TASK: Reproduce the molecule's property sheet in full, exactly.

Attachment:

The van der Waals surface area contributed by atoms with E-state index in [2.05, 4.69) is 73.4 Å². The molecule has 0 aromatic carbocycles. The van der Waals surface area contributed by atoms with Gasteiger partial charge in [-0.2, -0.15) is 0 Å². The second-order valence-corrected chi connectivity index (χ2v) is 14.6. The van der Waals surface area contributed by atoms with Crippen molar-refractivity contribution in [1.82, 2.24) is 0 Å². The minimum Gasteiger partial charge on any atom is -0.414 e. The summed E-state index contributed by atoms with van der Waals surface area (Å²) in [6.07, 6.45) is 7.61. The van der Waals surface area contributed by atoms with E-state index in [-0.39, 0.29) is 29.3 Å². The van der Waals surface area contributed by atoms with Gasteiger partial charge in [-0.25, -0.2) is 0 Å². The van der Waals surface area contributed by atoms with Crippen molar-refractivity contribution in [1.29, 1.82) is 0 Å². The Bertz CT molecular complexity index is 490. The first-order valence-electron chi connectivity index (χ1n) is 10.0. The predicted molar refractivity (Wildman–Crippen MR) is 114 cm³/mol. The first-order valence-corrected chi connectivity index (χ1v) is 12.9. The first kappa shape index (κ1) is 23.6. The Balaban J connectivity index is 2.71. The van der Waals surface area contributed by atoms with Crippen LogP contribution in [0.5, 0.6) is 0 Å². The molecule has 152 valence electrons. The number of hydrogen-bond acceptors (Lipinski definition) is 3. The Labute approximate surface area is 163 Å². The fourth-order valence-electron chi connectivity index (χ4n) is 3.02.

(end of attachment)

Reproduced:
The van der Waals surface area contributed by atoms with E-state index in [2.05, 4.69) is 73.4 Å². The molecule has 0 aromatic carbocycles. The van der Waals surface area contributed by atoms with Gasteiger partial charge in [-0.2, -0.15) is 0 Å². The second-order valence-corrected chi connectivity index (χ2v) is 14.6. The van der Waals surface area contributed by atoms with Crippen molar-refractivity contribution in [1.82, 2.24) is 0 Å². The minimum Gasteiger partial charge on any atom is -0.414 e. The summed E-state index contributed by atoms with van der Waals surface area (Å²) in [6.07, 6.45) is 7.61. The van der Waals surface area contributed by atoms with E-state index in [-0.39, 0.29) is 29.3 Å². The van der Waals surface area contributed by atoms with Gasteiger partial charge in [-0.25, -0.2) is 0 Å². The van der Waals surface area contributed by atoms with Crippen molar-refractivity contribution in [1.29, 1.82) is 0 Å². The Bertz CT molecular complexity index is 490. The first-order valence-electron chi connectivity index (χ1n) is 10.0. The predicted molar refractivity (Wildman–Crippen MR) is 114 cm³/mol. The first-order valence-corrected chi connectivity index (χ1v) is 12.9. The first kappa shape index (κ1) is 23.6. The Balaban J connectivity index is 2.71. The van der Waals surface area contributed by atoms with Crippen LogP contribution in [0.5, 0.6) is 0 Å². The molecule has 152 valence electrons. The number of hydrogen-bond acceptors (Lipinski definition) is 3. The Labute approximate surface area is 163 Å². The fourth-order valence-electron chi connectivity index (χ4n) is 3.02.